Speaking of laughs, let's talk about Lavin. She gets them all. Busch wrote this role for her, and let's hope there are more to come. (It's a pairing along the lines of Terrence McNally and Nathan Lane.) You haven't seen anything until you've seen Linda Lavin trying to bury herself, head first, in a chair-and-a-half. Her face gets so red she matches the furniture. It is, as the MasterCard commercials say, priceless.
As Lee, the wonderfully preserved Michele Lee isn't quite as dead-on, but she does her job and more. She's certainly glamorous, especially in Chinese-patterned silk and a purple demi-bra, but she lacks the mystery and killer instinct her character requires. Still, she and Lavin face off well, and Roberts plays off both ladies like a pro. As the foul-mouthed, feces-minded Frieda -- a.k.a. Marjorie's hellion of a mother -- Shirl Bernheim is fine, but her comic timing isn't on the level of the others. What's needed is Estelle Getty from The Golden Girls, or Nancy Marchand from The Sopranos. Bernheim just can't land all those great lines.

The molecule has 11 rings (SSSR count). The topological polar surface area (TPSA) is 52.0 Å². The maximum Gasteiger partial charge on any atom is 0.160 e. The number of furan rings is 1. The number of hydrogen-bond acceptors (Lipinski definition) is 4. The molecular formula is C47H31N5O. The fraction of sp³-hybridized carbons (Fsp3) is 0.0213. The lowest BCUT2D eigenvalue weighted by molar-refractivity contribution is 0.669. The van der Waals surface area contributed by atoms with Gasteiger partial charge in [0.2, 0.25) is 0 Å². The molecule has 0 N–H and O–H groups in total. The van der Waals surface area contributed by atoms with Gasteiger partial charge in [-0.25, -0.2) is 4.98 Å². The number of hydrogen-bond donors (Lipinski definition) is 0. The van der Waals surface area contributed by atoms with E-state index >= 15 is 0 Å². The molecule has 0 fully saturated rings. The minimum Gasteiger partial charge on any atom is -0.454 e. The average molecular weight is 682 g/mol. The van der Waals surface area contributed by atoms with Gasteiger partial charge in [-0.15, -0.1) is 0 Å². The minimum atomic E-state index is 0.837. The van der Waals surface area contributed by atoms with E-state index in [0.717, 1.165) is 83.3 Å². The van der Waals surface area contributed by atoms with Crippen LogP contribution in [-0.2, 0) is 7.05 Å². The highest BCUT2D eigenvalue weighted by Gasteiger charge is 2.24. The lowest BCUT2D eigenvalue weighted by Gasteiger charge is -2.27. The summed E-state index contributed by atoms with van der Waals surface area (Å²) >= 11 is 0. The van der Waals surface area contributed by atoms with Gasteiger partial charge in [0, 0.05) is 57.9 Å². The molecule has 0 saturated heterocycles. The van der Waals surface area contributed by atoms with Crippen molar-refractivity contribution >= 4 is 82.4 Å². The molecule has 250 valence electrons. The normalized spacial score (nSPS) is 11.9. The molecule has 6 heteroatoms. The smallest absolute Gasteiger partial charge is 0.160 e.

Mention must also be made of Anil Kumar, who's something of a standout as Mohammed the doorman. What I appreciated even more than this fresh-faced actor was his character. He's a handyman, an Iraqi historian, and a harmless observer. He helps keep Marjorie grounded by chopping olives and reading books with her. I couldn't help but wonder: Who's watching the door while he's holed up in her apartment? But this is, after all, Busch's world. This is the playwright who once killed a character with electrolysis. Don't overanalyze -- just enjoy the Tale he tells.